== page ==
Reduce Removals - The BLM intends to reduce the annual number of wild horses removed for at least the next 2 years from 10,000 to 7,600 - a level that would essentially maintain the current number of wild horses and burros on the range. The NAS review would be completed in early 2013. Abbey said that while drought or other emergencies may require the removal of more than 7,600 animals, the BLM has decided to adopt this more conservative approach pending input from the NAS regarding the number of horses than can be safety and humanely left on the open range.

An analysis of the public's comments and a detailed proposed implementation strategy will be posted at on February 28, 2011.?The public is invited to review and provide comments to the BLM on this strategy through March 30, 2011, and should be submitted by email to with "Comments on Strategy" in the subject line.

The entire BLM summary document can be downloaded as a PDF file:

The first comment I saw came from Wayne Pacelle, president of the Humane Society of the United States (HSUS). While Pacelle praised the BLM for some of the points in its plan--including the increased use of fertility control, a program long supported by HSUS--Pacelle's overall comment could be summed up when he wrote in his blog, "A paradigm shift is needed in this program, not just a course correction." Pacelle's comments can be read on the HSUS web site.

Personally, I question the efficiency and financial validity of adding another layer of government agency collaboration. Scientific management of the horses sounds like a valid idea, but what has the BLM, with all its staff, resources and historical data, been basing its decisions on until now? It seems like a two-year NAS study, if there is to be one, should be independent, perhaps reporting directly to Congress or to the Department of Interior, not operating under the BLM.

A Presidential commission might be in order, at this point.

I may be one of those people sitting on the east coast criticizing what's going on out west. I may not know much about the politics of public land use in the western states. But I think it's time for the U.S. Government to treat the issue of managing wild horses as a national wildlife crisis, exclusive of land-use politics. It's time for the government to stop thinking of wild horses as a necessary nuisance and start thinking of them, first and foremost, as endangered wildlife.

I'm sure the NAS would assemble a blue-ribbon panel of land-use, geology, geography and zoology academics from the universities of the western states to scrutinize how scientific the BLM has been in designing and implementing its management scheme. But the BLM doesn't tell us to what end that science would serve the horses, since the Free-Roaming Wild Horse and Burro Act is what needs to be defended not scientifically analyzed, or affect a long-range solution to the currently unsustainable warehousing of wild animals.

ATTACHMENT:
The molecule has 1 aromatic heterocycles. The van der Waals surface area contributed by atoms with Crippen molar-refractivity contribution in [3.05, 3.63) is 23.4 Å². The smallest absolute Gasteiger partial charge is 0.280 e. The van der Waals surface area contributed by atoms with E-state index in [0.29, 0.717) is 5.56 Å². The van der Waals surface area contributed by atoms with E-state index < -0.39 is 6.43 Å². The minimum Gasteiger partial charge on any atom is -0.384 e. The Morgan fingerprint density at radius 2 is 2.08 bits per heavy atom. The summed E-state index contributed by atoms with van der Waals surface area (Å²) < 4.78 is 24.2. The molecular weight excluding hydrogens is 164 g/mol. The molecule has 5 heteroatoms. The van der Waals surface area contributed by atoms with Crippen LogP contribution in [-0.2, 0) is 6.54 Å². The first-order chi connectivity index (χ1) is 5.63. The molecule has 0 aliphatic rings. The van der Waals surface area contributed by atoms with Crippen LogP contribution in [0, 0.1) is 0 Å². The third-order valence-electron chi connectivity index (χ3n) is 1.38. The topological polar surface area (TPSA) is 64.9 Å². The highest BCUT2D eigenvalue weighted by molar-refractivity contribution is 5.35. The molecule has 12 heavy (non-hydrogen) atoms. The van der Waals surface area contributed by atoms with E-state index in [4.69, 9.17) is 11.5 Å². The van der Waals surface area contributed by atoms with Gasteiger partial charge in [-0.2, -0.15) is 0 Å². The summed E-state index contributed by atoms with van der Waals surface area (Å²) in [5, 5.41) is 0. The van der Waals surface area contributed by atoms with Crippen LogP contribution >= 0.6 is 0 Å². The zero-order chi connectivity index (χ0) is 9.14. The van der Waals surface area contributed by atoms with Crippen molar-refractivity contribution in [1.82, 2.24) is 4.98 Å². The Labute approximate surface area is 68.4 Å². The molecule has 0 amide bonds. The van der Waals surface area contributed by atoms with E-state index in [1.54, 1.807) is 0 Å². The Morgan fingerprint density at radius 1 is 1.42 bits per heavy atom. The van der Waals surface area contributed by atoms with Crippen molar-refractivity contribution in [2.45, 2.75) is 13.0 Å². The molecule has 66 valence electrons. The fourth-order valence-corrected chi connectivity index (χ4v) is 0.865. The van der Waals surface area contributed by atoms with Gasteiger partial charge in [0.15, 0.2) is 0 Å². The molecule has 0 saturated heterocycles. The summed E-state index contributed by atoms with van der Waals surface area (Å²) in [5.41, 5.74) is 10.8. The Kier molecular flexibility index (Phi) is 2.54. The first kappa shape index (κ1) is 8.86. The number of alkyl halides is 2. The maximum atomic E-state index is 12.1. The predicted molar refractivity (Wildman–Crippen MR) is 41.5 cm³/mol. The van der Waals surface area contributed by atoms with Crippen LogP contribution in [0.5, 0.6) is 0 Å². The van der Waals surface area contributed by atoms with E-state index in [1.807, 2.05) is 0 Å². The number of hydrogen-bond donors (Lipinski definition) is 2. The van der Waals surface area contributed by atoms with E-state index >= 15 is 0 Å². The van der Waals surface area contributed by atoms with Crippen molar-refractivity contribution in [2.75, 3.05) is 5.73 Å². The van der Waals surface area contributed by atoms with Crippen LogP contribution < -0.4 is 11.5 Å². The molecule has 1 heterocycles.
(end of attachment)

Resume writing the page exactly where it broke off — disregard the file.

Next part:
And how long would it take before any NAS suggestions could be implemented? The slow movement of such studies, along with the ensuing pilot studies, feasibility studies and requests for funding, buys the BLM probably five more years of unscientific management under the current system. And who knows if any new programs will be funded for the BLM budget in the future? How much will the NAS study cost?

Don't let the wild horses go the way of California condors, polar bears,? sea turtles and whooping cranes, so that the US Fish and Wildlife Service ten years from now will have to ask Congress for a huge budget to reintroduce genetically-viable descendants of the last truly wild horses, captive-bred in some pens somewhere, into a tiny corner of a native Nevada habitat.

If the BLM has reached a dead-end in their ability to find ways to manage the wild horses, the agency should cry "uncle!" and turn the management of horses over to a different government agency.? Perhaps the endangered habitat of the wild horses has itself led to the endangered status of these animals. It may not be their numbers, but the way they are perceived that would classify them as a new type of "endangered".

Endangered by 40 years of well-intentioned but ultimately unsustainable management of a wildlife species by a land-use agency. Before our very eyes, the US Government has enabled the BLM to put the wild horse in a class of wildlife all its own. The wild horse's plight has been our doing. Our tax dollars at work created this mess.

Wouldn't we be better off finding a way out of the current unsustainable system now, instead of perpetuating plans that would only lead us further in? Wild horses are the only wildlife species I can think of that are endangered by the very system empowered to protect them.

Shaded segment is directly quoted from the BLM. Top photo by Alexxandra R. Duschner